cafebabel: USA secretary of state John Kerry stated that there is little doubt that Assad used chemical weapons against civilians. What is the discussion in the Arab media about this point?
Sakhr Al-Makhadhi: Arab media is as divided as the region is. It all depends who is paying the bills. Iranian state media and broadcasters close to Hizbollah either take a 'wait and see' attitude or blame the rebels. Gulf media points the finger at Assad.
cafebabel: Who supports military intervention in Syria in the Middle East? And why?
Sakhr Al-Makhadhi: In the Middle East, Turkey is the loudest cheerleader. Prime Minister Erdogan feels personally aggrieved that his former ally failed to take his advice to reform. He feels that Assad lied to him and is taking the Syrian deterioration very personally. In addition, his country hosts a growing number of refugees and there has been tension between Turks and Syrians in border towns. He also accuses Assad of sponsoring anti-Turk Kurdish militants. And of course, Assad shot down a Turkish jet.
cafebabel: In case of a military intervention, don’t we risk again an escalation of anti-western world feeling and Al-Qaeda gaining support?
Sakhr Al-Makhadhi: No. The prolonged civil war and the lack of western leadership is angering Syrians and Arabs. They are crying out for the US to use its leverage. Indeed, many question whether NATO would've taken action earlier if Syria had big reserves of oil. As for Al-Qaeda, they will benefit from the continued disintegration of Syria.
cafebabel: Can we really speak of a civil war? What about estimates of government consent and rebel consent among the Syrian population?
Sakhr Al-Makhadhi: A civil war occurs when Syrians kill Syrians in large enough numbers. That has been happening for at least 18 months. Even though the regime retains support among a proportion of the population, Assad is little more than a warlord, albeit the country's most powerful one. There’s the possibility of targeting specific military sites of the Assad government.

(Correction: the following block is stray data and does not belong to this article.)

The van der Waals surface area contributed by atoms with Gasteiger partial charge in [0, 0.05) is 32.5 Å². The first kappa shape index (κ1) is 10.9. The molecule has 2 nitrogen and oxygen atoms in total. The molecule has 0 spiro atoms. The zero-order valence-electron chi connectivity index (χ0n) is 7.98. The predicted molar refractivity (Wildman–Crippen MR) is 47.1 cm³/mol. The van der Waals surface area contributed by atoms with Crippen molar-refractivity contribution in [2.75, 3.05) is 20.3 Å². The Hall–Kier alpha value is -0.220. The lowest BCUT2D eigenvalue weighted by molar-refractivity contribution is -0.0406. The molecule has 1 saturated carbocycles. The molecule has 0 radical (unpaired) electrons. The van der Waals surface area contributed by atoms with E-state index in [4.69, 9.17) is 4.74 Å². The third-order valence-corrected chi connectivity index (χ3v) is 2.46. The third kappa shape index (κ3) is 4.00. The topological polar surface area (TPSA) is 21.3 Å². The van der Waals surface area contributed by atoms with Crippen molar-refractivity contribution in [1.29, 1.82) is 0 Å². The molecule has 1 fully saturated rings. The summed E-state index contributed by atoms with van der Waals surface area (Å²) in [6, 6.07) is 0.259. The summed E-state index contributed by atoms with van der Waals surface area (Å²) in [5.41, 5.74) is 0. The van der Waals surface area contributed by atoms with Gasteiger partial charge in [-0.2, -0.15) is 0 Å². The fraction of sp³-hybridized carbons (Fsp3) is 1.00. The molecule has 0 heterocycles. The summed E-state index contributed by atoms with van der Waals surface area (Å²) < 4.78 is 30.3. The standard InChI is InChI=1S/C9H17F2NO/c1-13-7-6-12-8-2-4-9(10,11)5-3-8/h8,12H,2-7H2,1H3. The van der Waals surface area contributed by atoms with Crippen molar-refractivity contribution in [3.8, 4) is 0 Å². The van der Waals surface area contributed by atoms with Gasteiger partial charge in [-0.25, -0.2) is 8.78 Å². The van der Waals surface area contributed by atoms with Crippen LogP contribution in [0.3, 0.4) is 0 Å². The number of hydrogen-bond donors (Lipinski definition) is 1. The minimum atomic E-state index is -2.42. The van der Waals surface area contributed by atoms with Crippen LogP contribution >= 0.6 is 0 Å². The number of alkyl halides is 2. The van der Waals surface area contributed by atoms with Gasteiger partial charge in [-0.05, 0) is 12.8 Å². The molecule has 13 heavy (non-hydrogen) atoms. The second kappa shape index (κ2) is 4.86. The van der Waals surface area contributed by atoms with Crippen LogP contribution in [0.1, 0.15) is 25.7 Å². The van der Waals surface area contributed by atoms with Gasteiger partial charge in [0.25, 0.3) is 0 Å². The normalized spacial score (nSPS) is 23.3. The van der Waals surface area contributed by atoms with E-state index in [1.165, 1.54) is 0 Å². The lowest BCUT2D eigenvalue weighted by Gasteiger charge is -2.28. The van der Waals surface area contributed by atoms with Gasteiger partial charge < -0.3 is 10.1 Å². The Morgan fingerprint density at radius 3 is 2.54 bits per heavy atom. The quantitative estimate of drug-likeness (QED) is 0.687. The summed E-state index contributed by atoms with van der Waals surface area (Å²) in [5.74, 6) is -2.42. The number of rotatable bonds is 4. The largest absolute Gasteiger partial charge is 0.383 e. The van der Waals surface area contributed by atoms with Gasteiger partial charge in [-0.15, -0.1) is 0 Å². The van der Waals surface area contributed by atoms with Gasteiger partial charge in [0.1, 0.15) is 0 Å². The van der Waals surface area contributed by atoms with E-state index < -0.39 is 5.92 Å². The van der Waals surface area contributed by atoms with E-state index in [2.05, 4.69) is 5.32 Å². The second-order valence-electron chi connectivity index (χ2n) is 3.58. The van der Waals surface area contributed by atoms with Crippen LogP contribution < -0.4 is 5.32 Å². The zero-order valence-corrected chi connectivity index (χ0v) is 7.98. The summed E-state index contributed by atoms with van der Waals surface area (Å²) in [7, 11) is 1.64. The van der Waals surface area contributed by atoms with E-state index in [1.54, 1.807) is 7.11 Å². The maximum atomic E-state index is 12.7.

cafebabel: Would it really change power relations in the civil war?
Sakhr Al-Makhadhi: No. Military action would only aim to teach the regime a lesson. It would have political rather than military aims. The goal is to make a point about the use of chemical weapons, not to empower the rebels or to overthrow the regime. The west has made it clear that it doesn't want to get militarily involved in Syria's civil war.
cafebabel: Germany pushes for peace talks. Are there the conditions on the ground? Is there any willlingness to conduct them by the parties involved in Syria?
Sakhr Al-Makhadhi: Neither side is ready for peace talks. The opposition said that after Qusair and the involvement of Hizbollah, it would not attend talks. And the regime has shown little sincerity in even recognising the National Coalition.
cafebabel: How important is the role Russia can play in this diplomatic crisis?
Sakhr Al-Makhadhi: Very. When it decides to drag Assad to the table, or when it decides to cut off arms supplies, the balance of power in Syria will change very quickly, given the resources of the Syrian government.
cafebabel: How long could the civil war last?
Sakhr Al-Makhadhi: Well… how long did the Lebanese civil war last? (ed. 15 years: 1975 – 1990)
cafebabel: Are western media overlooking some aspects in the discussion about military intervention which are highlighted by the Arab world media?
Sakhr Al-Makhadhi: It's still early days. We don't know how deep the intervention would be. At the moment, the outrage is over the use of chemical weapons, not the flag on the plane that will respond to that outrage.